Having lived in L.A. since high school, Nino Jefferson Lim speaks fluent English and feels quite at home here. But his roots are never far away. "My day is not complete without a dish of rice," said the USC graduate.
Figuring that other Filipinos feel as he does, Lim is about to kick off a bold experiment a 50,000-square-foot retail center with the first full-service supermarket geared specifically to the Filipino community.
"We're not just a supermarket," said Lim, president of Island Pacific Supermarket, which will open in March in Panorama City. "We're doing this because we want to create a center to preserve the Filipino heritage."
Filipinos outnumber all other Asian minorities in L.A., except Chinese Americans. But unlike those other ethnic groups, the Filipino community never has had a commercial center. An earlier attempt near downtown L.A. failed back in the '80s.
But things may be changing.
"Filipinos have made an effort to recapture elements of the culture," said Brad Bagasao, vice president of Global Knowledge Services, a consulting firm, who is Filipino-American.
"I think the population growth combined with (an emerging realization) that we need to support our own businesses can sustain a large enterprise," he said.
At first, Lim had considered leasing just half the 50,000-square-foot space, which used to be a Latino supermarket and before that a Ralphs grocery. But he settled on renovating the property to accommodate a 26,000-square-foot store and a cluster of shops, with the hope of attracting shoppers, not just from the local Panorama City area but from all over the San Fernando Valley.
"It's different when you make a center," said Lim. "It becomes a place to go."
The Kababayan Center (the name means "countryman" in Tagalog) is an indoor shopping mall with marble floors, ceilings painted to look like sky, and a statue of King Lapu Lapu, the Filipino ruler believed to have killed Ferdinand Magellan, the explorer who opened the country to Spanish rule.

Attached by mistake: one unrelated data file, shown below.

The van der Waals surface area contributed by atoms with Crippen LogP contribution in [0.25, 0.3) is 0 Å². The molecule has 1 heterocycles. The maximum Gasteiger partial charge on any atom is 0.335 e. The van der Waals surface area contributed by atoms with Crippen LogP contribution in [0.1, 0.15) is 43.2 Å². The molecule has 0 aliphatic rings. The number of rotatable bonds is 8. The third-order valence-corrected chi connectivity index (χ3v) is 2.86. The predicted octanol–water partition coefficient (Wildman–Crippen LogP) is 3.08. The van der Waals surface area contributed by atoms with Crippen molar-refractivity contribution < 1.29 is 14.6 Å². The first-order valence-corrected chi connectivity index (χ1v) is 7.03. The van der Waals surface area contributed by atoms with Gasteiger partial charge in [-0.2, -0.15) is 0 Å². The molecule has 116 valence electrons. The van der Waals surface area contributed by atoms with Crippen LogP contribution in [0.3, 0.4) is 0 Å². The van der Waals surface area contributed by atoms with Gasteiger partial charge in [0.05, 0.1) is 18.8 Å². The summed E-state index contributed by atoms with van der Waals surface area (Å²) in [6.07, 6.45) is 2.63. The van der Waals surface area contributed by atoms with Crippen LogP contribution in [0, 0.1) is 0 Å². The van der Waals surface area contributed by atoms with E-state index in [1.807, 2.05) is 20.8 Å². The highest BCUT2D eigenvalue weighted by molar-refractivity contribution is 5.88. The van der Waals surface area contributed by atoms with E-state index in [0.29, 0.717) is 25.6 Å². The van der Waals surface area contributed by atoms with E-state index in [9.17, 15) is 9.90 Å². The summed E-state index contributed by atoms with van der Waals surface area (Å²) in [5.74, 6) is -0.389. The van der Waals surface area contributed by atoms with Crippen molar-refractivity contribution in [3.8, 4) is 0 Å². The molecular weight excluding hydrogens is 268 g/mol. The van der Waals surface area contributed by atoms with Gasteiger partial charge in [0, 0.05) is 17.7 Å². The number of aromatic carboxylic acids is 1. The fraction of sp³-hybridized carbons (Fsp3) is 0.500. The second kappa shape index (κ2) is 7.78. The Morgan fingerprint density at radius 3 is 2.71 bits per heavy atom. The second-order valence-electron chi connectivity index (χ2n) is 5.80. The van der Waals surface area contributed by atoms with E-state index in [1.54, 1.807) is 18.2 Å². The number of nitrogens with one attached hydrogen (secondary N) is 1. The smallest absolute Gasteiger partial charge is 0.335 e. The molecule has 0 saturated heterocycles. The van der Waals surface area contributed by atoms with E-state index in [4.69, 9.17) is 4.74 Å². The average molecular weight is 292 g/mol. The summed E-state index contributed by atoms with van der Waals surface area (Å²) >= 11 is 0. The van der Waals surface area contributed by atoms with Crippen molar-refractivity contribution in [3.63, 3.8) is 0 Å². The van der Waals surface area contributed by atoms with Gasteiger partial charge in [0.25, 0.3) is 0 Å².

Its centerpiece, the 27,000-square-foot Island Pacific Supermarket, will be anchored by Goldilocks Bake Shop and Restaurant and video and music retailer Karioke Melody. Stalls along the entranceway to the supermarket will house more Filipino businesses, including a beauty shop, cellular phone center and gift shop.
The venture is the latest in a string of businesses Lim's family has operated in the United States since 1984. The parent company, Universal Food Corp., has supplied groceries, fish and meats to other Asian retailers. Believing the Filipino-American community has grown large enough to support such a chain, Lim convinced his father to move into the supermarket business after he graduated from USC with a degree in accounting.
The company intends to offer the same level of service that mom-and-pop stores are known for. Staff members will cut meat and fish to customer specifications and even fry it up free of charge. And because it can buy goods directly from its parent company, Lim said retail prices are likely to be cheaper than those at Asian chains, like 99 Ranch or Seafood City. "We supply the supermarket, so our costs will be much lower," Lim said. "It's really a good indication for our success."
Unlike other minorities, Filipinos have not created a readily identifiable target market. Fluent in English and with a cultural heritage that is largely Hispanic, they have dispersed throughout L.A. Island Pacific chose Panorama City for the store because a portion of the region's Filipino population is believed to be concentrated in an area encompassing Sun Valley, Van Nuys, North Hollywood and Panorama City. But the company must draw on a wider radius if it's to build the type of traffic a center of that size requires.
That may prove difficult. For one thing, immigration policies have tightened, and there is not the same influx of new Filipino immigrants to L.A. as there is with some other ethnic groups, Lim said. And unlike many other groups, there is little that bonds Filipinos together.
"It's basically a Hispanic culture," said Bagasao. "Villages are set up on the same model as Mexico, where you have the church in the center of town."
The similarities to Latin cultures are not lost on Lim and he hopes to attract Latinos to the mall. Filipino foods are already familiar to Latinos.
"They have menudo (a form of tripe), we have menudo," said Harold Limcay, marketing director for Island Pacific. "They have tilapia, (a type of fish), we have tilapia. We have rice, they have rice."
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